13. You can also see the points where he internally cuts Jon’s mic, his face shrivells and he seems to stop listening or following. Jon on the other hand disengages pretty skillfully, hes always listening but I seemed to see him choosing which bullshit to unpack. 

    I find it hopeful that these passionate political performers can listen and engage for so much of the hour and a half.  And clearly like each other. 

    1.  At least he’s willing to go on the show and engage with Stewart at some level, even if it wasn’t an actual point v point logic debate. I’m no fan of Bill, but I begrudgingly give him that, he’s willing to give it a go. Still, only one tick mark on a long list of Cons overall.

  14. Jon Stewart: Lorem ipsum dolor sit amet, consectetur adipisicing elit?

    Bill O’Reilly: I have sex with men. 

    But unlike nearly every other man of whom this is true, I bring the guy I’m screwing to the White House and President Reagan, Bush the Elder and the Junior smiled at us and shook his hand.

    Jon Stewart:  Ut enim ad minim veniam, quis nostrud exercitation ullamco laboris nisi ut aliquip ex ea commodo consequat?

    Bill O’Reilly: Not who I flck or who flcks me, but who will come to the phone when I call, who owes me favours  

    This is what a label refers to. Now to someone who does not understand this, a homosexual is what I am because I have sex with men, but really this is wrong. A homosexual is somebody who, in 15 years of trying cannot get a pissant anit-discrimination bill through the city council.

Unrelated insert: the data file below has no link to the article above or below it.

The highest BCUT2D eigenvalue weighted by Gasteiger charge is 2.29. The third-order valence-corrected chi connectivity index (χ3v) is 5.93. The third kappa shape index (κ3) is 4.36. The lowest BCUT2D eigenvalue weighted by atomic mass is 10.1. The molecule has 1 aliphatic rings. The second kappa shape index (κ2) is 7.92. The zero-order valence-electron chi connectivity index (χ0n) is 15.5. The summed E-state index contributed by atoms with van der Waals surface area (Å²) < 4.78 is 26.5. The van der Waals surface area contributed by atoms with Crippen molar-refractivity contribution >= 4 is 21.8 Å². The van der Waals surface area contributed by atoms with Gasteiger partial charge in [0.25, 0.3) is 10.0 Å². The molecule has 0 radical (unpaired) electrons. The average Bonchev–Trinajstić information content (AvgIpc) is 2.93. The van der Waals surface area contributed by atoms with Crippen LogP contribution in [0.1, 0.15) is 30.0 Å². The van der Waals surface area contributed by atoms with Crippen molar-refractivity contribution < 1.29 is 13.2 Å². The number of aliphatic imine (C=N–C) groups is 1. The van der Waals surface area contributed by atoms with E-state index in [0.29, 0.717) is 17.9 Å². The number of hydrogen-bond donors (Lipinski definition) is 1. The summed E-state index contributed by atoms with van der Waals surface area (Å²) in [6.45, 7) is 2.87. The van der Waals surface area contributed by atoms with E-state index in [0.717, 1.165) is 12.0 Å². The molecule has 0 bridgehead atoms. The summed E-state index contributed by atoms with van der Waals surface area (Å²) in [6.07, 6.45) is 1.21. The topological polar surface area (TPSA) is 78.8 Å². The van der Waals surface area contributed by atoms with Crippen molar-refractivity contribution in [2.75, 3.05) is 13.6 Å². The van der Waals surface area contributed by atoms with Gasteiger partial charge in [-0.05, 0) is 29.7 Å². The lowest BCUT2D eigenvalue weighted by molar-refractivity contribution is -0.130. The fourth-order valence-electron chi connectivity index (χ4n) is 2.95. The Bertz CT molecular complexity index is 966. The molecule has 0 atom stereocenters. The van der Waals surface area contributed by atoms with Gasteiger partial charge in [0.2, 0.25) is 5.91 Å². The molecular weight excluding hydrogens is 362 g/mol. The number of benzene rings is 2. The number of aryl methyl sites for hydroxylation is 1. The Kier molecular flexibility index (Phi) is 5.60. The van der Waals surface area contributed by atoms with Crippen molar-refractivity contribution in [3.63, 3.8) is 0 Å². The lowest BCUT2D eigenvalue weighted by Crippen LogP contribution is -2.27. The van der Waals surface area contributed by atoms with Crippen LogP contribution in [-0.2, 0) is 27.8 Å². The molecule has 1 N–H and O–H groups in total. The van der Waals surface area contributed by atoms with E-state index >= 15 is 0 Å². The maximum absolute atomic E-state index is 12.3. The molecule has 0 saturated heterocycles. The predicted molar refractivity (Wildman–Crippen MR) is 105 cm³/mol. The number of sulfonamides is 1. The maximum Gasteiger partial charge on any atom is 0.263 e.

A homosexual is somebody who knows nobody and who nobody knows. Who has zero clout. Does this sound like me Jon?

    Jon Stewart: Excepteur sint occaecat cupidatat non proident, sunt in culpa qui officia deserunt mollit anim id est laborum.

    Bill O’Reilly: I have all the time in the world.

    Bill O’Reilly’s (satirical quotes…paraphrased from ‘Angels in America’, specifically the part where Roy Cohn is explaining why he is not a homosexual. Links, reference:

    1. By the way, I have native sense of Gaydar, and aggressively homophobic apparent closet-cases such as him triggers yellow alert, and O’Reilly is as treacherous as anyone or thing.

  15. I wasn’t interested in watching this because of the times O’Reilly was on the Daily Show and John Stewart took it really easy on him. Did he take off the gloves this time?

  16. The only moment I enjoyed was when the audience member asked about foreign aid and O’Reilly ended by saying that it was a ‘very small’ amount (can’t remember the amount but think it is $50 billion) and Jon Stewart said ‘but NPR – that’s a problem.’ I’m assuming that the whole NPR thing was serious and not a joke on BO’Reilly’s part. Because if there are approx 234 million people 18+ in the US and half of them pay federal income tax, that works out to a little over a dollar per person for NPR/PBS.
    If the debate was meant to be entertainment, I didn’t find it very entertaining, but I guess it made money for ‘charity’.

    1. Well, it’s actually because it’s an actual copyright violation, not just mistakenly flagged by some copybot a la Microsoft (which is what I assume you’re referring to with the “timely” comment).

      They actually would rather prefer you pay to see the content, and apparently it goes towards charity…